Inside the hide there are two walls of images of birds courtesy Albert and Maretjie Froneman which help with identification. Thankfully we got to see many of species displayed as most of them were resident. One example was this beautiful Bokmakerie, with is impressive yellow throat and and black necklace, grey head and breast and olive green back and tail feathers,
Another was the Familiar Chat hunting for grubs in the grass.
While looking down over the edge of the cliff on which the hide is situated we saw a Lanner Falcon flying along the mountain side. It stopped to perch on a coral tree part the way down the cliff. It never came up to have a look at the meat on the bones, even though it frequently looked up to where all the Ravens were feasting. The Raven mob was just to big and intimidating. Although this Lanner Falcon was perched part the way down the mountain from the hide. It was definitely interested in what was happening at the top of the cliff.
We did not get to see a Malachite Sunbird this time but the Greater Double Collared Sunbirds were very busy testing the flowers of two coral trees next to the hide.
Another old faithful was the Cape Rock Thrush, which also seemed to be partial to a little fat. The male has a slaty grey head and a rufous coloured body and wings. This is a strikingly coloured bird.
The female Cape Rock Thrush has a similarly coloured body but a dull brown head, not the slaty grey of the male.
All birds at the hide are attractions but I guess most photographers are looking for the birds of prey, especially Bearded Vultures, Black Eagles and Cape Vultures and would be very happy with Lanner Falcons and Rock Kestrels. The distant look at the Lanner Falcon brought back many fond memories. Many years ago at boarding school at Falcon College in Zimbabwe, we had a thriving ornithological society and a number of the school boys practised falconry. Often in the late afternoons, a number of the falconers could be seen exercising their Tawny Eagles, Sparrowhawks and Lanner Falcons on the playing fields. The Lanner was always spectacular as it stooped from great heights leveling out at great speed across the rugby field to catch a lure which was thrown as high as the falconer could hurl it.
We did not get to see any Cape Vultures or a Black Eagles. Neither did we see a Rock Kestrel but we did get to see the rarest of them all the Bearded Vulture. These are large impressive birds with a massive wingspan of between 2.6 and 2.8 metres. We were privileged to see quite a few fly passes but they never landed.
A fierce unrest seethes at the core,
Of all existing things:,
It was the eager wish to soar,
That gave the gods their wings.
– Don Marquis
The next few images are a small selection of many images of these magnificent birds we were privileged to photograph. The adult has a whitish head and the juvenile a black head. Given the light colouring of the wings and white head I assume the next image was of a young adult.
The Bearded Vultures are only found in the high mountainous regions of Africa, Europe and Asia and only in the Drakensberg in South Africa at altitudes above 1800 metres.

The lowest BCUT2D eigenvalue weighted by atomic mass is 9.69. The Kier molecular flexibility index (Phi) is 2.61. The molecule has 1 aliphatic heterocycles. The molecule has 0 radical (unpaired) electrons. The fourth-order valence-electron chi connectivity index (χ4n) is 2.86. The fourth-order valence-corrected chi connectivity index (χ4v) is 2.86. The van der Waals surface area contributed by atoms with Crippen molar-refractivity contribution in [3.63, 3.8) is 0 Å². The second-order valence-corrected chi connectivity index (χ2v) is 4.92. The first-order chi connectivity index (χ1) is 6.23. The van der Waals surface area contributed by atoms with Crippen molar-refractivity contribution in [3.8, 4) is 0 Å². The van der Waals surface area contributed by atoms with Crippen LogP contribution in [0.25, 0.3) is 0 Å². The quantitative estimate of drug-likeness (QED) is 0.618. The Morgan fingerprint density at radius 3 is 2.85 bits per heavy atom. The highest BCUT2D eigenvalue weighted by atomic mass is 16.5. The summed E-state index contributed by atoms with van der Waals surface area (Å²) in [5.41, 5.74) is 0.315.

On the many fly passes, the Bearded Vultures would have a good look at the goings on in front of the hide but there were too many Ravens for their liking.
These Vultures feed on carrion and bones which are inedible to other birds. They are known for their accurate ‘bomb dropping’ skills where they drop bones onto a chosen flat rock to shatter it into fragments which they then digest together with the marrow. The flat rocks which they choose to drop their bones onto are called ossuaries.
Reach for the light
You might touch the sky
Stand on the mountaintop and see yourself flying
Reach for the light to capture a star
Come out of the darkness and find out who you are
– Steve Winwood from the movie ‘Balto’
The Bearded Vulture is considered rare and endangered. Its breeding season is from May to July so we were hoping for the adults to land and take some meat back to their chicks but this was not to be.
Not that I have seen many Bearded Vultures, but I thought it was unusual to be an adult and juvenile flying in formation.
The beard is clear to see even in the juveniles. There eyes are a mustard yellow colour with what looks to be a red eye ring.
The Bearded Vulture’s effortless gliding passed the hide was breathtaking. At one stage we saw five Bearded Vultures, three adults and two juveniles soaring at low and high altitudes. They are quite capable of gliding low over the valley floor only to catch the updraft against the cliff to gain altitude.
The scenery from the Vulture’s hide at Giant’s Castle is vast, spectacular and in winter, stark. The veld fires had blackened vast tracts of the mountain which added to the dramatic colouring.
Giant’s Castle is around 32 kilometres from Kamberg. It will take around 45 minutes travelling time to get there as the road is in a very poor state after Entabeni but the trip is worthwhile. You will need a 4×4 to get ontop of the mountain to the Vulture hide.
People who soar are those who refuse to sit back, sigh and wish things would change.
They neither complain of their lot nor passively dream of some distant ship coming in.
Rather, they visualize in their minds that they are not quitters;
they will not allow life’s circumstances to push them down and hold them under.
– Charles R Swindoll
Explore, seek to understand, marvel at its inter-connectedness and then let it be.